Fiorello La Guardia

The Washington Post Sunday - - OUTLOOK - BY BILL DE BLA­SIO Twit­ter: @BilldeBla­sio Bill de Bla­sio is the 109th mayor of New York City.

One of the first things I did af­ter be­com­ing mayor of New York was move the desk used by Fiorello La Guardia, Amer­ica’s great­est mayor, into my of­fice at City Hall. It’s too small for me to sit be­hind, since the man known as “the Lit­tle Flower” was just a smidge over five feet tall, but I wanted to be re­minded ev­ery day of how ex­tra­or­di­nary lead­er­ship can im­prove mil­lions of lives.

To La Guardia, who be­came mayor dur­ing the Great De­pres­sion, there was no higher ideal than com­pas­sion for our fel­low cit­i­zens. He came to of­fice with an im­pres­sive ré­sumé: Born to Ital­ian im­mi­grants, he worked his way through New York Univer­sity School of Law as a trans­la­tor at El­lis Is­land and later served as the first Ital­ian Amer­i­can mem­ber of the U.S. House of Rep­re­sen­ta­tives.

But noth­ing could have fully pre­pared him for the chal­lenges ahead. When La Guardia took of­fice in 1934, one out of seven New York City fam­i­lies was de­pen­dent on gov­ern­ment re­lief. Some 350,000 sub­stan­dard ten­e­ment build­ings threat­ened the lives of those who called them home. City gov­ern­ment was riven with cor­rup­tion from the reign of Tam­many Hall.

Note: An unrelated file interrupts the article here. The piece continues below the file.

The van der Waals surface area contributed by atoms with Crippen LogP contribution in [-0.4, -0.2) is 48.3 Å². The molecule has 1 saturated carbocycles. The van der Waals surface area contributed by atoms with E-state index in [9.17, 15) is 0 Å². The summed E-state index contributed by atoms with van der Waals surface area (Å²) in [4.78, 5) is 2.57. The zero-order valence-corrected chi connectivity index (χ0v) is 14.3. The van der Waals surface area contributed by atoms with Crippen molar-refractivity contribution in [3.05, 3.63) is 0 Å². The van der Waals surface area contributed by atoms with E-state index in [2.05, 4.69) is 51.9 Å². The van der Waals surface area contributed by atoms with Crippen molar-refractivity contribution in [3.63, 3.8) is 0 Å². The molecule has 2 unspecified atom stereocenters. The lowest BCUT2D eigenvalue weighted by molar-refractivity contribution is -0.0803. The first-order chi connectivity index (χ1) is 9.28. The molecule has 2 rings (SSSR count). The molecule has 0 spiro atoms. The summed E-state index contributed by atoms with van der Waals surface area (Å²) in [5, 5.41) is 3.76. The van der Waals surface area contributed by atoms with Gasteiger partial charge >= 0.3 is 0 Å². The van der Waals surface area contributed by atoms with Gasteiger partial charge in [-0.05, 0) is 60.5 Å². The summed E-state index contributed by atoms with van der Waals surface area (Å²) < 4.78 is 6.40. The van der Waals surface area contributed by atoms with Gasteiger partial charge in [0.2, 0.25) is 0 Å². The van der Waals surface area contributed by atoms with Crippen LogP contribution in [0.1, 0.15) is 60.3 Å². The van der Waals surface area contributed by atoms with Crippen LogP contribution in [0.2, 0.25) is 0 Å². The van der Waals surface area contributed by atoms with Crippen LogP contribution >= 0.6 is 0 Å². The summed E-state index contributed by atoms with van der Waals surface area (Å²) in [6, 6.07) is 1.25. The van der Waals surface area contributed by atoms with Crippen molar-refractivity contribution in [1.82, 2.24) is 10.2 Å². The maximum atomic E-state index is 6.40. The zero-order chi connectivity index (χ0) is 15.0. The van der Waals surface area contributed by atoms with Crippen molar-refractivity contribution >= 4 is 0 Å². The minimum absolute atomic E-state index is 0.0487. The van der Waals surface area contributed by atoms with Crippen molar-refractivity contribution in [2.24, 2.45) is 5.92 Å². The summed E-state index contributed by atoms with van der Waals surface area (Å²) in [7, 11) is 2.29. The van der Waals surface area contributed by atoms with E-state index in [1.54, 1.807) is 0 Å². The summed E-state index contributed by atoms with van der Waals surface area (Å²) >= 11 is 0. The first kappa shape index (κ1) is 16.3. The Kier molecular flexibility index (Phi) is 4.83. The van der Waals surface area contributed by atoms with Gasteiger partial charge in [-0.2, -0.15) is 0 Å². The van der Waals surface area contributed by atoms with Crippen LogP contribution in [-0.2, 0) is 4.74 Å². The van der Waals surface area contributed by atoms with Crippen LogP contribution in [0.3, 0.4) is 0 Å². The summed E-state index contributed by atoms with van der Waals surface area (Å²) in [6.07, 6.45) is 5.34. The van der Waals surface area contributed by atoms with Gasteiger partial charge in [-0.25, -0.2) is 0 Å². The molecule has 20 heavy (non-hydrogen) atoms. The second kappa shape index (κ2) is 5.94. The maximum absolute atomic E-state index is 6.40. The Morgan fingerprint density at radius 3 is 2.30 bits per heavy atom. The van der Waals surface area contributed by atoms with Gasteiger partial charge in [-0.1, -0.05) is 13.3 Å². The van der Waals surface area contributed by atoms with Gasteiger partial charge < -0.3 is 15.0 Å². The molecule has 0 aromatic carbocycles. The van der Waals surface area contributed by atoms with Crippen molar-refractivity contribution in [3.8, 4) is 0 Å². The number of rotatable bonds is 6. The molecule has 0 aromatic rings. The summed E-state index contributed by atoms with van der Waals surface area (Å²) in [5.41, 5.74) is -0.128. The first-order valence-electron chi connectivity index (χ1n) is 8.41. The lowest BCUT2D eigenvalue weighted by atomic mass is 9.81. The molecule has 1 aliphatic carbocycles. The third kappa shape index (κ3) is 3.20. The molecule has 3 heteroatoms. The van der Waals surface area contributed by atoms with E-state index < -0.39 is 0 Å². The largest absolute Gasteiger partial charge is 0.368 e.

But La Guardia, a rev­o­lu­tion­ary at heart, saw ob­sta­cles as op­por­tu­ni­ties to im­prove the lives of the peo­ple he served. Take the ten­e­ments. At a time when public hous­ing was an untested idea, La Guardia es­tab­lished the na­tion’s first public hous­ing au­thor­ity. Seven years later, with a big as­sist from the New Deal, New York was home to 13 public hous­ing de­vel­op­ments with 17,000 safe and clean apart­ments. The great chal­lenge of our time, as of his time, is eco­nomic in­equal­ity, and I am cre­at­ing or pre­serv­ing 200,000 af­ford­able apart­ments for the same rea­son he did — so hard­work­ing New York­ers don’t go broke try­ing to keep a roof over their heads.

A re­porter once asked La Guardia about his dreams. He en­vi­sioned the “City of To­mor­row, with marvelous parks and build­ings, finer hos­pi­tals, safer and more beau­ti­ful streets, bet­ter schools, more play­grounds, more swimming pools.” As mayor of New York and a proud pro­gres­sive, he was an in­spir­ing ex­am­ple of the way Ital­ian Amer­i­cans could make their coun­try a bet­ter place.

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